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Opportunistic infections and immune reconstitution inflammatory syndrome (IRIS) in HIV infected patient – late presenter in cART era: case report

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BMC Infectious Diseases201414(Suppl 4):P43

https://doi.org/10.1186/1471-2334-14-S4-P43

Published: 29 May 2014

Keywords

  • Fluconazole
  • Epstein Barr Virus
  • Esophagitis
  • Opportunistic Infection
  • Pulmonary Tuberculosis

HIV-infected individuals are at high risk of developing numerous opportunistic infections. The severity of these infections may increase proportional to the immunosuppression degree. We must pay special attention to immune reconstitution inflammatory syndrome (IRIS) in order to prevent worsening symptoms and death. HIV coinfection is associated with high mortality rate despite effective antiretroviral therapy.

We present the case of a 42 male patient who was diagnosed with AIDS and pulmonary tuberculosis in 2011 in our clinic. Our theme includes clinical, biological, immunological, virological evolution and therapeutics of this patient.

He was a late-presenter patient with advanced immunodepression at baseline: low CD4 count, increased viral load in blood and cerebrospinal fluid. After a month of tuberculosis treatment, antiretroviral therapy was instituted according to guidelines. During one year the patient subsequently developed IRIS and, one by one, several opportunistic infections, including CNS involvement.

Thus he presented: Cryptococcus neoformans meningoencephalitis resistant to fluconazole with multiple relapses, TB meningoencephalitis, severe form of CMV disease with encephalitis, demyelinating lesions, necrotic ulcerative stomatitis and esophagitis with HSV, systemic candidiasis, severe bacterial infections with multidrug-resistant germs. Diagnoses were based on the usual investigations, including molecular biology techniques (RT-PCR: Mycobacterium tuberculosis, JC virus, Cryptococcus neoformans), viral resistance testing, PLEX-ID, MRI. Viral PLEX-ID identified the presence of Epstein Barr virus in CSF at a high level. Opportunistic infections occurred imposed specific therapy and reconsideration of antiretroviral therapy with CNS penetration ARV (score Letendre). The patient was adherent to ARV therapy. The evolution was initially favorable under specific therapy with clinical, immunological and virological improvement. Unfortunately, about 10 months after diagnosis, the patient developed CNS lymphoma possibly in relationship with increased levels of Epstein Barr virus in CSF, having fatal outcome.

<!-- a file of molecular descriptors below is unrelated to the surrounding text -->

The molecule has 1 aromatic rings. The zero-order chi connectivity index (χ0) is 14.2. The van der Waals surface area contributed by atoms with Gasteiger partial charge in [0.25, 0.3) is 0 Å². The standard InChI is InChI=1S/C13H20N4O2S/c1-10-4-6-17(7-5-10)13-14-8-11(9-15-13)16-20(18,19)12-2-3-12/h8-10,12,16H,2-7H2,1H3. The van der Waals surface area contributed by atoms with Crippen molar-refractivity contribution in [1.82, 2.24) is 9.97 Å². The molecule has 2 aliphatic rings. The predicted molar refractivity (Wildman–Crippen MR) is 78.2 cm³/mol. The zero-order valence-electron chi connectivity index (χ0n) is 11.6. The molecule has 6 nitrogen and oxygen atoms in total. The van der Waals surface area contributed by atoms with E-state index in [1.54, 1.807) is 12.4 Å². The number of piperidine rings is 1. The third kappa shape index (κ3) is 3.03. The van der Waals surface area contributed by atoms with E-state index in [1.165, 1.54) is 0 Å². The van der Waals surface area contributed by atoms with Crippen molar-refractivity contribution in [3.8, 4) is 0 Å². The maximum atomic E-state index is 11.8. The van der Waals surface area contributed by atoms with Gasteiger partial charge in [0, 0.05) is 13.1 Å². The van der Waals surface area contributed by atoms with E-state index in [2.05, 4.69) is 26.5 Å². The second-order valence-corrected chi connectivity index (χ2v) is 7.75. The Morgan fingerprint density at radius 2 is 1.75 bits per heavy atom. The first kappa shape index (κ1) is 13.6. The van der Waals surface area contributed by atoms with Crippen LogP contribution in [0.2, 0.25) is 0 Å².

The evolution of this case pointed out once again that in a patient with AIDS at the time of initiating ART, it should be considered the possibility of IRIS and future opportunistic infections, associated with a poor prognosis. Therefore it is important to detect persons with HIV infection in the early stages of the disease in order to obtain a favorable evolution.

Authors’ Affiliations

(1)
Clinical Hospital of Infectious Diseases, Constanța, Romania
(2)
Ovidius University, Constanța, Romania
(3)
National Institute for Infectious Diseases “Prof. Dr. Matei Balş”, Bucharest, Romania
(4)
Clinical Pneumology Hospital, Constanța, Romania

Copyright

© Mitroi-Maxim et al; licensee BioMed Central Ltd. 2014

This article is published under license to BioMed Central Ltd. This is an Open Access article distributed under the terms of the Creative Commons Attribution License (http://creativecommons.org/licenses/by/4.0), which permits unrestricted use, distribution, and reproduction in any medium, provided the original work is properly cited. The Creative Commons Public Domain Dedication waiver (http://creativecommons.org/publicdomain/zero/1.0/) applies to the data made available in this article, unless otherwise stated.

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